I almost forgot…how could I? I made some delicious cheese earlier this week, having scored a couple of gallons of milk on sale (it’s generally prohibitively expensive here). Just a basic mesophilic cheese, fromage blanc, I suppose, firmed in a cheese mold in the fridge for a couple of days then garnished with fresh rosemary and Mandy’s Hawaiian pink salt. It’s rather delightful on bread, toasties, fruit….or straight from the knife!
That’s it til next week, cheers!
Just read. You say 1/2 yard, and I see the photo of the box « coffrage ». It is in my opinion excesively deep and therefore a waste of material. I would fill it up with a mixture of washed rocks and concrete ( more rocks), then an inch of concrete to finish.
It is mostly full of rocks, and will have more added. I say a half yard of gravel because that’s how it is sold here – the rest will be used in the floor base.
I’ve been following you from the beginning of your journey and every week I am happy and anxious for you. Rough weeks always come. Here’s some additional light, love and strength to keep pushing. I’m making the same move soon and I can’t wait to see what St. Croix has to offer me. See you next week. Cheers!
Thank you, Safa! Best of luck on your move – where are you moving from?
From Washington, DC. I’m making a trip in June to assess things, then making a final decision from there. The universe has been lighting a path though. I can’t wait for June.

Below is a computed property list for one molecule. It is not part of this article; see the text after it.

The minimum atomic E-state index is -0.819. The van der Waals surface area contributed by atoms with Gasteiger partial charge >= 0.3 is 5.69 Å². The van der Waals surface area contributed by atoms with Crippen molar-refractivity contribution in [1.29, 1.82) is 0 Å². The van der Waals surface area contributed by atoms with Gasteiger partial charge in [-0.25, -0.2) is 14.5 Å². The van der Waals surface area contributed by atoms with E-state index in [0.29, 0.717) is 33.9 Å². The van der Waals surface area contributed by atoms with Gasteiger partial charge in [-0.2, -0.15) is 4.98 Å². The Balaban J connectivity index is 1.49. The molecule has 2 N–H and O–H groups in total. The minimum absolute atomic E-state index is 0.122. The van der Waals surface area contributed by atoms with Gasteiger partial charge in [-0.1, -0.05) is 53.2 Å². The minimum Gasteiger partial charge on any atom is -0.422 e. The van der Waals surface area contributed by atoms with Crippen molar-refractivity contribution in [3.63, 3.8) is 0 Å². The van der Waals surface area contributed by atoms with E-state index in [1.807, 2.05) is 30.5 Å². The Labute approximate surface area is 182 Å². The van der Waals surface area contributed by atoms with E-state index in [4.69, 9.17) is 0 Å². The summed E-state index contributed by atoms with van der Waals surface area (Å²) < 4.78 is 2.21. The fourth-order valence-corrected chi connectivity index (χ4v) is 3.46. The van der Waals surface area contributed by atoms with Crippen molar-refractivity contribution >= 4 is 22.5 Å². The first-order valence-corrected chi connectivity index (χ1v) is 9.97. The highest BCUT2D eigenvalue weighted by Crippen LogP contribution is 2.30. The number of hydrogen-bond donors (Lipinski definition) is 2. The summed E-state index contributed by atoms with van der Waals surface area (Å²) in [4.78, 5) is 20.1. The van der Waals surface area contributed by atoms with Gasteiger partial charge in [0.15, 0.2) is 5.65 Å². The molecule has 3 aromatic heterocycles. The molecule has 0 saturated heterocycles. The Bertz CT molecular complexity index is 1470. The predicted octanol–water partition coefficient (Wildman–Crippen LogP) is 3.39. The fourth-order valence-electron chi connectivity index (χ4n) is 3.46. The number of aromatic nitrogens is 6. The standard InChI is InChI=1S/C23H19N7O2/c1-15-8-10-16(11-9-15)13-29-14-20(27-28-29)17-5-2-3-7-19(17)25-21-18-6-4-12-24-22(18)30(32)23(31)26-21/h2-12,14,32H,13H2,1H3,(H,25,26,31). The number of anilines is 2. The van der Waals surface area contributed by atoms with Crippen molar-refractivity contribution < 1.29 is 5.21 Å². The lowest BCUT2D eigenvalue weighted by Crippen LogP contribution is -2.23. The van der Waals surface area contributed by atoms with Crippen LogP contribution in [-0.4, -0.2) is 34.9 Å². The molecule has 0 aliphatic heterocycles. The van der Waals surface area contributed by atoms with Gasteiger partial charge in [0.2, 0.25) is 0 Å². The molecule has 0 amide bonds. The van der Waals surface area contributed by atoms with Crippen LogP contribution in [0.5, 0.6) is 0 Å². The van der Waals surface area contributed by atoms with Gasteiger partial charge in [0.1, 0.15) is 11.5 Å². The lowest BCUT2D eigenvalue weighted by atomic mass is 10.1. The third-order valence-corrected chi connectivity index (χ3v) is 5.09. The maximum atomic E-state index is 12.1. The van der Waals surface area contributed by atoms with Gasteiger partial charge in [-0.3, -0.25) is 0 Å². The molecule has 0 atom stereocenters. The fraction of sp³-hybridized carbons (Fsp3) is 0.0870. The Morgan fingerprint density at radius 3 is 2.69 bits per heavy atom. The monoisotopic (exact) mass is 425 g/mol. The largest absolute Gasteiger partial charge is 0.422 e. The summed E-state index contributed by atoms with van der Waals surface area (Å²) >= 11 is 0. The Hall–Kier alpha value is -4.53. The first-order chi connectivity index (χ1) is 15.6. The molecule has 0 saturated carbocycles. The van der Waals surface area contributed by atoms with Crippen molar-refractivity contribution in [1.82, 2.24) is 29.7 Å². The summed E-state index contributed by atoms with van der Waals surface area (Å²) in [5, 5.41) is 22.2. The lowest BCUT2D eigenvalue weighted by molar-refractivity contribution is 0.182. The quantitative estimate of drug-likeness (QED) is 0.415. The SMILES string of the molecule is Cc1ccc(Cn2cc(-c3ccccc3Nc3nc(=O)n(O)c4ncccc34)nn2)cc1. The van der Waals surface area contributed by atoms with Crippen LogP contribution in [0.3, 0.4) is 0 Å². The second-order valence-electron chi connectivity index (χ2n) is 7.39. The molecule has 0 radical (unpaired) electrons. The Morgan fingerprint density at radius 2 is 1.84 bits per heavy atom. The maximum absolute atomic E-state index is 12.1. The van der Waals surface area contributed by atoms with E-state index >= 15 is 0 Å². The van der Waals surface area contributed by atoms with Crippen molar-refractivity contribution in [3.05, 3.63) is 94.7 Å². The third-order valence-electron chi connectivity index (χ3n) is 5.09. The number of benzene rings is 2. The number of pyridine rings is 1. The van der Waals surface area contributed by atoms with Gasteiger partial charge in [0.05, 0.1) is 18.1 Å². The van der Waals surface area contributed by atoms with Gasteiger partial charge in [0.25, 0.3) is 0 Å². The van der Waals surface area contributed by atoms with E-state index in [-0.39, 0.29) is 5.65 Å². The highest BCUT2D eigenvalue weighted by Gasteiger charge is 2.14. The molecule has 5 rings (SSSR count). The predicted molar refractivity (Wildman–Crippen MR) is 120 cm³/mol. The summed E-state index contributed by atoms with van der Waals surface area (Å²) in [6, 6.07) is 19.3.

That’s exciting! Feel free to get in touch with me via email should you have any questions about St Croix, moving down here, etc.
I will definitely take you up on that. I’ll be sending an email soon. Thank you! :)
Well, your blog was great and I was so lucky today that I got actually see the Nid and knew what you were describing in the blog. Despite the frustrations which is just part if this undertaking the house is coming along great and now you can see the effects of all the hard work and each week you will see more and more.
The muffins were great and of course the bread was over the top. We enjoyed the toasties on the way home and even shared some with our dog as well he wanted to taste them too and he loved them.
Hope this week there is less frustration and lots of progress. Have a great week and look forward to the next blog with more pics.
Thanks for all the goodies you make for others to enjoy.
It was great to see you Diana, and I’m glad that you had time to see the Nid in person! Thank you for the diligent following, encouragement, and bread consumption!
Oh, as I was saying to Mandy about the Haiti toilets. Basic mortar mix is 1 volume cement to 3 sand , but it can be weaker down to 5 sand for your stone walls. The amount of gravel or pepples you add to make concrete makes no difference to the tensile strength it just gives bulk. The practicle limit is about 6 of gravel, after that the mortar will not fill the voids and it can not be trowled to a flat finish. For your job I would use a 1:3:6 mix.
2014-05-03 18:53 GMT-04:00 tim thody :
> Just read. > You say 1/2 yard, and I see the photo of the box « coffrage ». It is in my > opinion excesively deep and therefore a waste of material. I would fill it > up with a mixture of washed rocks and concrete ( more rocks), then an inch > of concrete to finish. > >